Laverne McCants v. Comm. Social Security


Opinion issued by court as to Appellant Laverne C. McCants. Decision: Affirmed. Opinion type: Non-Published. Opinion method: Per Curiam.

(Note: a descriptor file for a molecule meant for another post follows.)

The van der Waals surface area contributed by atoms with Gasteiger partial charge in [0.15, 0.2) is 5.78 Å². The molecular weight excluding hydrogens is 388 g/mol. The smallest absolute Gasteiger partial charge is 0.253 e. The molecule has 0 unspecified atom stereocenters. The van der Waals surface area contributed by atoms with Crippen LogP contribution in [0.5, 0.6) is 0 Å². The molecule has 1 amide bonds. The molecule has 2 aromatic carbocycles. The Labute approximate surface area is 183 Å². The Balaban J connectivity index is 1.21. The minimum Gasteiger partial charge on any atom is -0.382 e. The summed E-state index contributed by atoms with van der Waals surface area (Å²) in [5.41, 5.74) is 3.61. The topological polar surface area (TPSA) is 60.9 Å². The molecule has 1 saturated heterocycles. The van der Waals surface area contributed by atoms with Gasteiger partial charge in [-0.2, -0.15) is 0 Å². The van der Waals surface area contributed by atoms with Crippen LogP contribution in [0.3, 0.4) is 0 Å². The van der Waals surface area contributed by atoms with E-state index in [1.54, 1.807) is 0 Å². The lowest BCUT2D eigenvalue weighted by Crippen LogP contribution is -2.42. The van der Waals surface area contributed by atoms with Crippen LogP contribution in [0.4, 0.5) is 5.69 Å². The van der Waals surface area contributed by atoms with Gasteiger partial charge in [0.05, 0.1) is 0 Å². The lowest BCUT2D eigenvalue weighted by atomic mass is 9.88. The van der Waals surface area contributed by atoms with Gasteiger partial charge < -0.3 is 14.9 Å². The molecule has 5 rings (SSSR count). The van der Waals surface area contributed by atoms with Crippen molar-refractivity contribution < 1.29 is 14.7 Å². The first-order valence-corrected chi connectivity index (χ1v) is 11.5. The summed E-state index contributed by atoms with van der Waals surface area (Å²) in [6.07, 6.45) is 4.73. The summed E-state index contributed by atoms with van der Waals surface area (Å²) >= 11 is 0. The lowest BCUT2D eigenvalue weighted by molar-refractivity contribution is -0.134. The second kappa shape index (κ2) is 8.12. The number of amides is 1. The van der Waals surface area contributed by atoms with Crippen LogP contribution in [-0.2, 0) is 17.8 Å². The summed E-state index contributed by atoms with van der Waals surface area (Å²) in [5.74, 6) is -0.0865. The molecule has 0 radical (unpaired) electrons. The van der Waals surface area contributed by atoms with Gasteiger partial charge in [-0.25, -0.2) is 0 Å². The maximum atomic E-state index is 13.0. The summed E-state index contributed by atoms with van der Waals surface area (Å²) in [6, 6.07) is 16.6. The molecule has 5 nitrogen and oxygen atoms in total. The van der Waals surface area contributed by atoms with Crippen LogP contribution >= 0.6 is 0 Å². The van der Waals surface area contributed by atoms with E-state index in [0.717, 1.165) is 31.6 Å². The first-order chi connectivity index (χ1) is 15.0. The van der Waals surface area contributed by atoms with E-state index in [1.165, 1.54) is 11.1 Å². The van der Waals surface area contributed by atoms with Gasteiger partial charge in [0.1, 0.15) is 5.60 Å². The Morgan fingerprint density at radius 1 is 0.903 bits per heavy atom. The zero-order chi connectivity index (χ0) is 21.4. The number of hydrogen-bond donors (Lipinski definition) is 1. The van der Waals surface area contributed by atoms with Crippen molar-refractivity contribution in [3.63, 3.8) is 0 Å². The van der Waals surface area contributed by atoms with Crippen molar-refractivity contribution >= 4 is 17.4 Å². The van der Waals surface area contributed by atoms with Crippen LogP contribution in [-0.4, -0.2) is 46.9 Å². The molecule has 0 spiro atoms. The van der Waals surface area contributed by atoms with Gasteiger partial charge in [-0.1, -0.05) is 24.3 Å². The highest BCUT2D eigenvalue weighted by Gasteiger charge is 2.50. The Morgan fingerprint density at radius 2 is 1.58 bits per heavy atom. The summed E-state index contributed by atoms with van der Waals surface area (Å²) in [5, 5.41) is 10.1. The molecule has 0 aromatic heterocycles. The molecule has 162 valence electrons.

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Case: 14-13406 Date Filed: 03/13/2015 Page: 1 of 5 [DO NOT PUBLISH] IN THE UNITED STATES COURT OF APPEALS FOR THE ELEVENTH CIRCUIT ________________________ No. 14-13406 Non-Argument Calendar ________________________ D.C. Docket No. 8:13-cv-01590-VMC-MAP LAVERNE C. MCCANTS, Plaintiff-Appellant, versus COMMISSIONER OF SOCIAL SECURITY, Defendant-Appellee. ________________________ Appeal from the United States District Court for the Middle District of Florida ________________________ (March 13, 2015) Before WILLIAM PRYOR, MARTIN and ANDERSON, Circuit Judges. PER CURIAM: Case: 14-13406 Date Filed: 03/13/2015 Page: 2 of 5 Laverene McCants appeals a decision that affirmed the denial of his application for disability insurance benefits for the period between September 1, 2002, and March 31, 2004. See 42 U.S.C. §§ 405(g), 1383(c)(3). McCants challenges the finding of the administrative law judge that he was not disabled and argues that the district court should have remanded his case for the Commissioner to reconsider a mental health report prepared by Dr. William Pettibon. We affirm. Two standards of review govern this appeal. First, we review the decision of the Commissioner “to determine if it is supported by substantial evidence and based on proper legal standards.” Crawford v. Comm’r of Soc. Sec., 363 F.3d 1155, 1158 (11th Cir. 2004) (quoting Lewis v. Callahan, 125 F.3d 1436, 1439 (11th Cir. 1997)). Substantial evidence consists of “such relevant evidence as a reasonable person would accept as adequate to support a conclusion” that a claimant is not entitled to benefits. Id. Second, we review de novo the denial of McCants’s request to remand his case. Ingram v. Comm’r of Soc. Sec., 496 F.3d 1253, 1261 (11th Cir. 2007). A remand is warranted under the fourth sentence of section 405(g) only if the evidence is new and material. Hyde v. Bowen, 823 F.2d 456, 459 (11th Cir. 1987). Evidence is material if “there is a reasonable possibility that it would change the administrative result.” Id. Substantial evidence supports the finding of the administrative law judge that McCants was not disabled. The administrative law judge considered 2 Case: 14-13406 Date Filed: 03/13/2015 Page: 3 of 5 McCants’s medical records, his accounts of his condition, and opinion evidence and reasonably determined that his gouty arthritis, osteoarthritis, chronic back pain, obesity, human immunodeficiency virus (HIV), hyperlipidemia, dental problems, and hypertension were not severe because they did not “significantly limit[] [his] ability to perform basic work activities.” See 20 C.F.R. § 404.1520(c). Medical records reflected that, in October 2002 and February 2003, McCants’s arthritis tests had results within normal limits and he had two minor flare-ups of his gout; in October 2002 and August 2003, the crepitus in his knees remained mild; in August 2003, he had no joint inflammation and his breathing, heartrate, and kidneys were normal; and in December 2003 he had numbness and swelling around his left jaw that subsided in January 2004. McCants reported that his condition improved over time: in October 2002, he reported feeling “so-so” and “somewhat better”; in February 2003, he reported doing fairly well with his arthritis; in August 2003, he reported feeling fine and without pain; and in January 2004, he reported that his jaw pain had subsided. And McCants also reported in 2003 that his HIV had not required treatment since June 2000. McCants testified that he had been disabled by an injury to his back and by gout that required him to use crutches to ambulate, but his testimony was inconsistent with the objective medical evidence and his statements to his physicians about working in 2004 and his overall health. See Wilson v. Barnhart, 284 F.3d 1219, 1226 (11th Cir. 2002). 3 Case: 14-13406 Date Filed: 03/13/2015 Page: 4 of 5 The administrative law judge had good cause to discount the opinion of Dr. Douglas Walsh in determining whether McCants was disabled. In April 2002, Dr. Walsh treated McCants for back pain, and in July 2010, the doctor wrote a memorandum on McCants’s behalf opining that his impairments were disabling. The doctor opined that McCants’s impairments rendered him unable to sit for prolonged periods; made it difficult for him to stand and walk without severe pain; interfered with his ability to bend and carry much weight; and required him to rest at regular intervals and to use crutches to ambulate. The administrative law judge reasonably discredited Dr. Walsh’s opinion as “conclusory[ because it] provid[ed] very little explanation of the evidence relied on”; “inconsistent with the medical record[, which] contained little to no evidence from September 1, 2002 to March 31, 2004, of findings related to [McCants’s] range of motion or gait”; and contradicted by McCants’s “report[s] [that] he was doing well.” See Phillips v. Barnhart, 357 F.3d 1232, 1240–41 (11th Cir. 2004). The district court did not err by refusing to remand McCants’s case for the Commissioner to reconsider a psycho-educational report prepared by Dr. Pettibon in January 2013. The Appeals Counsel was mistaken in finding that the report did not “relate[] to the period on or before the date of the administrative law judge hearing decision,” 20 C.F.R. § 404.970(b); see id. § 416.1470(b), because the report described McCants’s low cognitive abilities and low IQ, which are 4 Case: 14-13406 Date Filed: 03/13/2015 Page: 5 of 5 presumed “to remain fairly constant throughout life,” Hodges v. Barnhart, 276 F.3d 1265, 1268 (11th Cir. 2001). Even so, a remand is unnecessary because the report is not material. See Hyde, 823 F.2d at 459. Nothing in the report reveals that “the administrative law judge’s action, findings, or conclusion is contrary to the weight of the evidence . . . of record.” 20 C.F.R. § 404.970(b). There is no medical evidence in the record on the subject of Dr. Pettibon’s report. See Ingram, 496 F.3d at 1261. In April 2009, Dr. Judith Meyers, a state agency psychological consultant, conducted a psychiatric review and reported that there was insufficient medical evidence from which she could opine that McCants had any severe mental impairment on or before March 31, 2004. McCants had testified that he did not read or write well and submitted transcripts from two high schools reflecting that he had average to failing grades and underwent a personality test, but neither McCants’s testimony nor the transcripts suggested that McCants had a cognitive or learning disorder. Dr. Pettibon’s report does not change the conclusion that the denial of benefits to McCants was supported by substantial evidence. We AFFIRM the denial of McCants’s application for disability benefits. 5